I strongly believe that the best way to learn programming is to write programs. The concepts covered by the chapters are illustrated by clearly and thoroughly explained code. You can run this code yourself, or use the code as the basis for writing further programs that expand on the covered concepts.
Chapter 1 gets you started. This chapter answers questions such as what is a computer program and what is a programming language. It then discusses the anatomy of a basic C++ program, including both the code you see and what happens under the hood, explaining how the preprocessor, compiler, and linker work together to translate your code into instructions the computer can understand. Finally, the chapter tells you how to use an integrated development environment (IDE) to create and run a project.
Being able to create and run a program that outputs Hello World! as in Chapter 1 is a good start. However, most programs require the storing of information of different types, such as numeric and text. Chapter 2 first explains the different types of computer memory, including random access memory, or RAM. The chapter then discusses addresses, which identify where data is stored in RAM, and bytes, the unit of value for the amount of space required to store information. Because information comes in different forms, this chapter next discusses the different data types for whole numbers, floating point numbers and text.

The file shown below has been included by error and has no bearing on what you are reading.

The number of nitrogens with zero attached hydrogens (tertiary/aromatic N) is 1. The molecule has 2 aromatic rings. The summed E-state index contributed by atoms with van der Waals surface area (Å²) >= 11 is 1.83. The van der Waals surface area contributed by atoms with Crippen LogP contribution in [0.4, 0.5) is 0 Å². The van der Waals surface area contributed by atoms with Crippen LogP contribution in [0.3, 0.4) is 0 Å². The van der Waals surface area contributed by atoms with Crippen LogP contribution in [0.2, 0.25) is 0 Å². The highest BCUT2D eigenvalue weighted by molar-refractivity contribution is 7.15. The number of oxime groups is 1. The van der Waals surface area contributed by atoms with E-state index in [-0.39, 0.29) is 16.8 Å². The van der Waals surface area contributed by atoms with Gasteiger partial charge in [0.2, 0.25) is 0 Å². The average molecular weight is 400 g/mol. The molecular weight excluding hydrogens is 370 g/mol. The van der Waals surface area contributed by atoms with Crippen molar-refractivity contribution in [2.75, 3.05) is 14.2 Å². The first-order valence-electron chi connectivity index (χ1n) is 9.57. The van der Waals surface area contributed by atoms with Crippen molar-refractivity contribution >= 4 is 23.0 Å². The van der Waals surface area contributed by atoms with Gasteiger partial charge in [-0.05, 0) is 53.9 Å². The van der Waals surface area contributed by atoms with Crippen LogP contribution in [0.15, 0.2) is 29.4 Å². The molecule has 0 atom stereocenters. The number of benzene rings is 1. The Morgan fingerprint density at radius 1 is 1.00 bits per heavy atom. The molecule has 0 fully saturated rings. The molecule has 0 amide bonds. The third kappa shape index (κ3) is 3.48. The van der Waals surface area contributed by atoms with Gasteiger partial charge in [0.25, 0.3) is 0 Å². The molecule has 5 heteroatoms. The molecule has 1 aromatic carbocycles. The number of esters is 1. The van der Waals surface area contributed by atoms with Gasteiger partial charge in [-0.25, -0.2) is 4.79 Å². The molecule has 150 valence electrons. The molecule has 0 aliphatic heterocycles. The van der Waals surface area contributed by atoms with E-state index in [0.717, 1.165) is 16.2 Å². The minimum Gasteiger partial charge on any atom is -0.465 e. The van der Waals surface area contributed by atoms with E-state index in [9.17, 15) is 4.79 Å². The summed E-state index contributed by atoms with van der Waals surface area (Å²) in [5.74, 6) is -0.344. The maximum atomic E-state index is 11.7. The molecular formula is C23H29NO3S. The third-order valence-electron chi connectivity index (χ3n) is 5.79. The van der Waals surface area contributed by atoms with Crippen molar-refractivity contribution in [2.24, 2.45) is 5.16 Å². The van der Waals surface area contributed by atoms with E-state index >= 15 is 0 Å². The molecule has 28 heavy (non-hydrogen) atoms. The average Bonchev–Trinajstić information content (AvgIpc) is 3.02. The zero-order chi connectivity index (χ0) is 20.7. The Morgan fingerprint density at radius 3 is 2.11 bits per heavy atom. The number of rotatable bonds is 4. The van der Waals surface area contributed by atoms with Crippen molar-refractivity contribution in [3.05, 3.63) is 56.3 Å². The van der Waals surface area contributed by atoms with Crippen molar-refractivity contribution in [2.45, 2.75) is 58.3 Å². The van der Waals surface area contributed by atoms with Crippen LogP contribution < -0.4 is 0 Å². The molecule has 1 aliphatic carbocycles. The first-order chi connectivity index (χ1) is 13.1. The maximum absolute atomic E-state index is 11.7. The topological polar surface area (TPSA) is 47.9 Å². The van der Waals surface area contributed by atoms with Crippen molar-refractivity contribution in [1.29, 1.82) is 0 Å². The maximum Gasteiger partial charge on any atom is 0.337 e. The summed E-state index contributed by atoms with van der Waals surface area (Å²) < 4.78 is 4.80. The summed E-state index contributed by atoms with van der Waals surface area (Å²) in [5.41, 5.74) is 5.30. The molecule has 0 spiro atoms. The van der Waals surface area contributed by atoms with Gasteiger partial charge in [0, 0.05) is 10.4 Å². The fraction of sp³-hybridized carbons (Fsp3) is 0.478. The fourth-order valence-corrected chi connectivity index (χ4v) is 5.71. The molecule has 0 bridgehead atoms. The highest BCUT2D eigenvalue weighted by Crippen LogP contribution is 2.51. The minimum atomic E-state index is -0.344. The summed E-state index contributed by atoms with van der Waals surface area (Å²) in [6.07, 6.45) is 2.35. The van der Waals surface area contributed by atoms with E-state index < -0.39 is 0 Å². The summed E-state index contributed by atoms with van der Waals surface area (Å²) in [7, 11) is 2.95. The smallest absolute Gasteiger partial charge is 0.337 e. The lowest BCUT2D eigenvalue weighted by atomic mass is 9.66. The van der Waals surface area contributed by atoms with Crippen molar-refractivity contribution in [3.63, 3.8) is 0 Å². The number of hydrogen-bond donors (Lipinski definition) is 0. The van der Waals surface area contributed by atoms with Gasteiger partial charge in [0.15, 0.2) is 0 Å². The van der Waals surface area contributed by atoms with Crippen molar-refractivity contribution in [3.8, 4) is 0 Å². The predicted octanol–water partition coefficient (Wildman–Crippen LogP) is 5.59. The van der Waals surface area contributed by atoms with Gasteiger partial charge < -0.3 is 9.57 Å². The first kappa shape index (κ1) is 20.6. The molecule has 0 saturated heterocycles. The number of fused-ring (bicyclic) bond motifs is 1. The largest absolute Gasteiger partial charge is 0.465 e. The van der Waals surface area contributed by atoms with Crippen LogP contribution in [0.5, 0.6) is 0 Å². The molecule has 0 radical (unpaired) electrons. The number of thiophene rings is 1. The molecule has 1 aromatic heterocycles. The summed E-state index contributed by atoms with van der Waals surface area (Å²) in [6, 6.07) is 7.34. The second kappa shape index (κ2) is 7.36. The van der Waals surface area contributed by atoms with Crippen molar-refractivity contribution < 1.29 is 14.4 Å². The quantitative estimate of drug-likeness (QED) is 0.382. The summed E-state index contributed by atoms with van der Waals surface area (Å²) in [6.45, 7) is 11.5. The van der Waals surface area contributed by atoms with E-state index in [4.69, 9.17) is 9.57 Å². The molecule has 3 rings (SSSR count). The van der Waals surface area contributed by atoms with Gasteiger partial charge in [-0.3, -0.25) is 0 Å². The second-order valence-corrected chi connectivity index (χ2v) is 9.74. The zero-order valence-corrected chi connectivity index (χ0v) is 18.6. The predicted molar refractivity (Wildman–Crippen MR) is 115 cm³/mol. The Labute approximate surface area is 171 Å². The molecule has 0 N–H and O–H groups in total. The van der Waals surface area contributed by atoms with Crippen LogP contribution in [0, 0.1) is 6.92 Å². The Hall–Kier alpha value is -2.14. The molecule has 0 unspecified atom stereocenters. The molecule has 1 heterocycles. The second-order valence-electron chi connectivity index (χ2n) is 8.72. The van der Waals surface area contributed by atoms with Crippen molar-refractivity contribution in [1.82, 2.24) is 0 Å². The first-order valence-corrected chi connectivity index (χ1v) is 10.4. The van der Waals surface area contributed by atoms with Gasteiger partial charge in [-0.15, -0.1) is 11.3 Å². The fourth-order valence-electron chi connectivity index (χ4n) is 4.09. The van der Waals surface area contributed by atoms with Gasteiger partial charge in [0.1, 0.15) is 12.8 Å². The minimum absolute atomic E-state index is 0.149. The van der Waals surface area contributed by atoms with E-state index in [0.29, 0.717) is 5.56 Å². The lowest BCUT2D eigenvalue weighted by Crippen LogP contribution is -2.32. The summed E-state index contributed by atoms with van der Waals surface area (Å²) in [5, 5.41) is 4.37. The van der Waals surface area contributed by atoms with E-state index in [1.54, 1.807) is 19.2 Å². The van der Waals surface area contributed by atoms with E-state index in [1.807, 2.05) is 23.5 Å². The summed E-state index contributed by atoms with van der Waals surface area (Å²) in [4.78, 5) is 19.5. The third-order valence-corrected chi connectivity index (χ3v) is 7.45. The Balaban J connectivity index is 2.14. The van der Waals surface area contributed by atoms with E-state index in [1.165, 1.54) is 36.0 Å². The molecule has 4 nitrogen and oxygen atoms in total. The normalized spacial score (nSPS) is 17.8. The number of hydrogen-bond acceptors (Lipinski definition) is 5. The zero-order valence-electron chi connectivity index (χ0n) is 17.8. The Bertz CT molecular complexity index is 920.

The featured star of Chapter 3 is the variable, which not only reserves the amount of memory necessary to store information, but also provides you with a name by which that information later may be retrieved. Because the purpose of a variable is to store a value, a variable without an assigned value is as pointless as a bank account without money. Therefore, this chapter explains how to assign a value to a variable, either at compile time using the assignment operator or at run time using the cin object and the stream extraction operator.
As a former professional chess player, I have marveled at the ability of chess computers to play world champions on even terms. The reason the chess computers have this ability is because they can calculate far more quickly and accurately than we can. Chapter 4 covers arithmetic operators, which we use in code to harness the computers calculating ability.
As programs become more sophisticated, they often branch in two or more directions based on whether a condition is true or false. For example, while a calculator program would use the arithmetic operators you learned about in Chapter 4, your program first would need to determine whether the user chose addition, subtraction, multiplication, or division before performing the indicated arithmetic operation. Chapters 5 and 6 introduce relational and logical operators, which are useful in determining a users choice, and the if and switch statements, used to direct the path the code will follow based on the user s choice.